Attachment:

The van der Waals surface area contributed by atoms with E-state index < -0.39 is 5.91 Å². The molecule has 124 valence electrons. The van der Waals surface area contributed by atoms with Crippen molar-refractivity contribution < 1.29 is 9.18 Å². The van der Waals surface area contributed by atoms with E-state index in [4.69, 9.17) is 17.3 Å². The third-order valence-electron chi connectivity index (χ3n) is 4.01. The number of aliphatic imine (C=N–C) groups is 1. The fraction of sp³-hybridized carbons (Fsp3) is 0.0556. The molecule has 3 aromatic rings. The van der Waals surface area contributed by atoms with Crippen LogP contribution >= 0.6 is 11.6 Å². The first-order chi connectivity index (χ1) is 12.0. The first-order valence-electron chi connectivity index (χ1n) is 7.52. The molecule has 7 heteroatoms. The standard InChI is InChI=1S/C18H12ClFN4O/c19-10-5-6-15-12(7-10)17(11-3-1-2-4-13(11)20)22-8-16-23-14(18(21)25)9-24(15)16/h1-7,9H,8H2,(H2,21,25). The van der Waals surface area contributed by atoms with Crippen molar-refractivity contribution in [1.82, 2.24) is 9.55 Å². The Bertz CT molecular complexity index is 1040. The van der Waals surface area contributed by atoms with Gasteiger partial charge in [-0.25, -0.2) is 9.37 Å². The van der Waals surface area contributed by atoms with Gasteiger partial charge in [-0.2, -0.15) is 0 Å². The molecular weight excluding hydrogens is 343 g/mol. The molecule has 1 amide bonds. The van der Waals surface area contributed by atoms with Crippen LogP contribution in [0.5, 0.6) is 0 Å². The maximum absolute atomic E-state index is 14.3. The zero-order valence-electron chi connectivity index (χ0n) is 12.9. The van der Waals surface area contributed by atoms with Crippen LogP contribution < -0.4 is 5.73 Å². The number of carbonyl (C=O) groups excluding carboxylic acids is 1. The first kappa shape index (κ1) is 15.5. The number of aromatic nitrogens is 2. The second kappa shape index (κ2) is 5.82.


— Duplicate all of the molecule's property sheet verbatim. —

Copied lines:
The van der Waals surface area contributed by atoms with E-state index < -0.39 is 5.91 Å². The molecule has 124 valence electrons. The van der Waals surface area contributed by atoms with Crippen molar-refractivity contribution < 1.29 is 9.18 Å². The van der Waals surface area contributed by atoms with E-state index in [4.69, 9.17) is 17.3 Å². The third-order valence-electron chi connectivity index (χ3n) is 4.01. The number of aliphatic imine (C=N–C) groups is 1. The fraction of sp³-hybridized carbons (Fsp3) is 0.0556. The molecule has 3 aromatic rings. The van der Waals surface area contributed by atoms with Crippen LogP contribution >= 0.6 is 11.6 Å². The first-order chi connectivity index (χ1) is 12.0. The first-order valence-electron chi connectivity index (χ1n) is 7.52. The molecule has 7 heteroatoms. The standard InChI is InChI=1S/C18H12ClFN4O/c19-10-5-6-15-12(7-10)17(11-3-1-2-4-13(11)20)22-8-16-23-14(18(21)25)9-24(15)16/h1-7,9H,8H2,(H2,21,25). The van der Waals surface area contributed by atoms with Crippen molar-refractivity contribution in [1.82, 2.24) is 9.55 Å². The Bertz CT molecular complexity index is 1040. The van der Waals surface area contributed by atoms with Gasteiger partial charge in [-0.25, -0.2) is 9.37 Å². The van der Waals surface area contributed by atoms with Gasteiger partial charge in [-0.2, -0.15) is 0 Å². The molecular weight excluding hydrogens is 343 g/mol. The molecule has 1 amide bonds. The van der Waals surface area contributed by atoms with Crippen LogP contribution in [0.5, 0.6) is 0 Å². The maximum absolute atomic E-state index is 14.3. The zero-order valence-electron chi connectivity index (χ0n) is 12.9. The van der Waals surface area contributed by atoms with Crippen LogP contribution < -0.4 is 5.73 Å². The number of carbonyl (C=O) groups excluding carboxylic acids is 1. The first kappa shape index (κ1) is 15.5. The number of aromatic nitrogens is 2. The second kappa shape index (κ2) is 5.82.